Alaska wants help repairing its brittle weather stations

Alaska lawmakers are asking the federal government for help repairing weather stations that are continually breaking in harsh weather.
communications towers in snowy area
(Getty Images)

Earlier this month, the Alaska state legislature introduced a joint resolution that calls on the federal government to address persistent outages that have plagued the state’s rural weather observation stations and often disrupt commercial aviation activities.

Eighty-two percent of Alaskan communities are not connected to the main road system and many Alaskans rely on aviation for food, cargo, medicines and other care services, according to the Department of Transportation and Public Facilities. Under Federal Aviation Administration regulations, if a station is not reporting weather data and another federally approved weather source cannot supplement the information, then a commercial pilot cannot legally or safely fly there.

The resolution would require the FAA “to take actions necessary to restore the full functionality and connectivity of weather station equipment and the associated telecommunications systems.” 

Automated Weather Observing System stations and Automated Surface Observing System stations report weather forecasting and real-time data to the National Weather Service and FAA.


AWOS units collect data on weather conditions, wind direction and speed, along with other critical information needed for pilots, such as cloud cover, visibility, temperature and air pressure, reporting at 20-minute intervals, according to the National Oceanic and Atmospheric Administration. ASOS units report observations for rapidly changing weather conditions, including the intensity of precipitation and any obstructions to visibility, such as fog and haze — critical information for public safety agencies and the aviation industry.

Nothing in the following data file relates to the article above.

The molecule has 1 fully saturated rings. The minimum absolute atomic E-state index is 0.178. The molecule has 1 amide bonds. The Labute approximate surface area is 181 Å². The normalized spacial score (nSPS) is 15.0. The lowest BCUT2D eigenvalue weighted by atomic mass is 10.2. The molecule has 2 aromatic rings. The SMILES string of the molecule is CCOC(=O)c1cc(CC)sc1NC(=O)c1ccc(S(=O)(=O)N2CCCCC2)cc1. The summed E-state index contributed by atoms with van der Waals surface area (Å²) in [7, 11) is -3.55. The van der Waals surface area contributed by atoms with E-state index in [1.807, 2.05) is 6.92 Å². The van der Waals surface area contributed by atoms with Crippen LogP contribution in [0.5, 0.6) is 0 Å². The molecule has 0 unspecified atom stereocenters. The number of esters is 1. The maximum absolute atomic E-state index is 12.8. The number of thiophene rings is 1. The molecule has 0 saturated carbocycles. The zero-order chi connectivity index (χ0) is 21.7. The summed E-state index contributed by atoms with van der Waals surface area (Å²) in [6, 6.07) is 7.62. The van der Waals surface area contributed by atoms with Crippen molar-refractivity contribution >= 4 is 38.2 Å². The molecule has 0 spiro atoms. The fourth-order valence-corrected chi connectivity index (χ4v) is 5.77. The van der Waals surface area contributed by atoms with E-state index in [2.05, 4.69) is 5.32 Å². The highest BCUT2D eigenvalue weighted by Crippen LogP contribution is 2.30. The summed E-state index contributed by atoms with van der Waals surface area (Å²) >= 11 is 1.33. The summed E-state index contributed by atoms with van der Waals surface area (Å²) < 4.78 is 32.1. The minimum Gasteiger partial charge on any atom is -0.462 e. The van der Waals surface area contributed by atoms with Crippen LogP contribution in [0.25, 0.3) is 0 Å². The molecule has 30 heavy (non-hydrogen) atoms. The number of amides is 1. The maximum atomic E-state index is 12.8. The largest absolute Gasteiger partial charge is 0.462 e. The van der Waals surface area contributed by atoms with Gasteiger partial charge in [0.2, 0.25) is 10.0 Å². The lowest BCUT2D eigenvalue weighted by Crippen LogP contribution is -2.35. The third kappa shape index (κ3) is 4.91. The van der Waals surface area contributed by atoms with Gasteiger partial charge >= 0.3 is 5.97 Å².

The resolution claims the FAA is responsible for the vast majority of weather stations and aviation-related infrastructure in Alaska. It notes that the agency operates and maintains more than 100 stations across the state, while the National Weather Service runs about 40 stations in Alaska. 

According to the FAA’s outage logs, which tracks the operational status of weather observation stations, one in three weather stations in Alaska experienced some level of outage on any given day last year.

The resolution also urges the aviation agency to work with Alaska lawmakers — Sen. Lisa Murkowski, Sen. Dan Sullivan and Rep. Mary Peltola — and various state departments to repair its weather stations.

Sophia Fox-Sowell

Written by Sophia Fox-Sowell

Sophia Fox-Sowell reports on artificial intelligence, cybersecurity and government regulation for StateScoop. She was previously a multimedia producer for CNET, where her coverage focused on private sector innovation in food production, climate change and space through podcasts and video content. She earned her bachelor’s in anthropology at Wagner College and master’s in media innovation from Northeastern University.

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